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What Is The “Prudent Investor Rule” In Michigan?

by | Apr 4, 2022 | Guardianships And Conservatorships, Wills, Trusts And Estates |


A fiduciary has the responsibility of acting on behalf of another person and putting that person’s best interests ahead of their own.  In Michigan, a fiduciary “includes, but is not limited to, a personal representative, funeral representative, guardian, conservator, trustee, plenary guardian, partial guardian, and successor fiduciary” as defined under the Estates and Protected Individuals Code.  MCL 700.1104(e).  All of these roles may involve the handling of assets, financial accounts and investments of other persons and estates.  Since these assets and investments are held and managed for the benefit of either the ward or other beneficiaries, the fiduciary must observe a level of risk and care that may be more reserved than what the fiduciary might be willing to do with his or her own assets.

Michigan’s Estates and Protected Individuals Code imposes a duty on fiduciaries to observe the “prudent investor rule”.  Generally, the rule demands that “[a] A fiduciary shall invest and manage assets held in a fiduciary capacity as a prudent investor would, taking into account the purposes, terms, distribution requirements expressed in the governing instrument, and other circumstances of the fiduciary estate. To satisfy this standard, the fiduciary must exercise reasonable care, skill, and caution.”  MCL 700.1502(1).

Here are the specifics of Michigan’s prudent investor rule:

  • WHO IS AFFECTED?: “The Michigan prudent investor rule applies to a fiduciary estate that exists on or is created after [April 1, 2000].” MCL 700.1512.  “As applied to a fiduciary estate that exists on [April 1, 2000], the Michigan prudent investor rule governs only a decision or action that occurs after that date.”  Id.  Nearly all fiduciaries appointed or governed under the Estates and Protected Individuals Code that handle property of another are subject to the prudent investor rule.  For example, if investing or reinvesting estate property, “[a] conservator must invest or reinvest the property in accordance with the Michigan prudent investor rule.”  MCL 700.5423(2)(e).  A personal representative making investments is permitted to do so, even with investment companies that he or she is affiliated with, “if the investment otherwise complies with the Michigan prudent investor rule.”  MCL 700.3713(4).  In addition, “[t]he trustee [of a trust] shall act as would a prudent person in dealing with the property of another, including following the standards of the Michigan prudent investor rule.”  MCL 700.7803.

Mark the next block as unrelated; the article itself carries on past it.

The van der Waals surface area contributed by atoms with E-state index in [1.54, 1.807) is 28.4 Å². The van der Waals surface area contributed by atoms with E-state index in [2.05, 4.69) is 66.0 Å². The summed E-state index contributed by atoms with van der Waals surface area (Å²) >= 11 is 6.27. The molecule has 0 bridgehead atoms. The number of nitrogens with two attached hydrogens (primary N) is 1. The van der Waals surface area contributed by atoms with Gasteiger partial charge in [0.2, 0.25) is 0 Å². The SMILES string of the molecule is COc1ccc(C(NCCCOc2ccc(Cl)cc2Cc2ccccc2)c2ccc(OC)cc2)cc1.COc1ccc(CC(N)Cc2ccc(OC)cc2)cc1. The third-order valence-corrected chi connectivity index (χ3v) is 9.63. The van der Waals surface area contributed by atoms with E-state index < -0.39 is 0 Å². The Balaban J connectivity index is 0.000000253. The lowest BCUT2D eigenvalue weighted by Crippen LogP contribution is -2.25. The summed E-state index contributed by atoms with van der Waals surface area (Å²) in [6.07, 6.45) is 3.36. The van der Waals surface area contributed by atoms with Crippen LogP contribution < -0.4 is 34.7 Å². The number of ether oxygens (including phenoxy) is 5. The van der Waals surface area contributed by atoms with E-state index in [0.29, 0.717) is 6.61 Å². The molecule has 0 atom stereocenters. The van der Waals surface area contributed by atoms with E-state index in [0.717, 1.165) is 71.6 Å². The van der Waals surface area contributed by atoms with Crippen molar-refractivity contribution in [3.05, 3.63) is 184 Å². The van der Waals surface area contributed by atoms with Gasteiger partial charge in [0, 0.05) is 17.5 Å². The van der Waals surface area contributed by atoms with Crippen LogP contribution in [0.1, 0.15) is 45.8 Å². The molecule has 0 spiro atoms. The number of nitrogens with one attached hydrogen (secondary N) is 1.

• WHAT ARE THE FIDUCIARY’S DUTIES UPON FIRST ACQUIRING AN ESTATE?: “Within a reasonable time after accepting appointment as a fiduciary or receiving fiduciary assets, a fiduciary shall review the assets, and make and implement decisions concerning the retention and disposition of assets, in order to bring the fiduciary portfolio into compliance with the purposes, terms, distribution requirements expressed in the governing instrument, and other circumstances of the fiduciary estate, and with the requirements of the Michigan prudent investor rule.” MCL 700.1505.  The fiduciary should not delay in marshaling the assets within a reasonable time to identify the proper goals and objectives.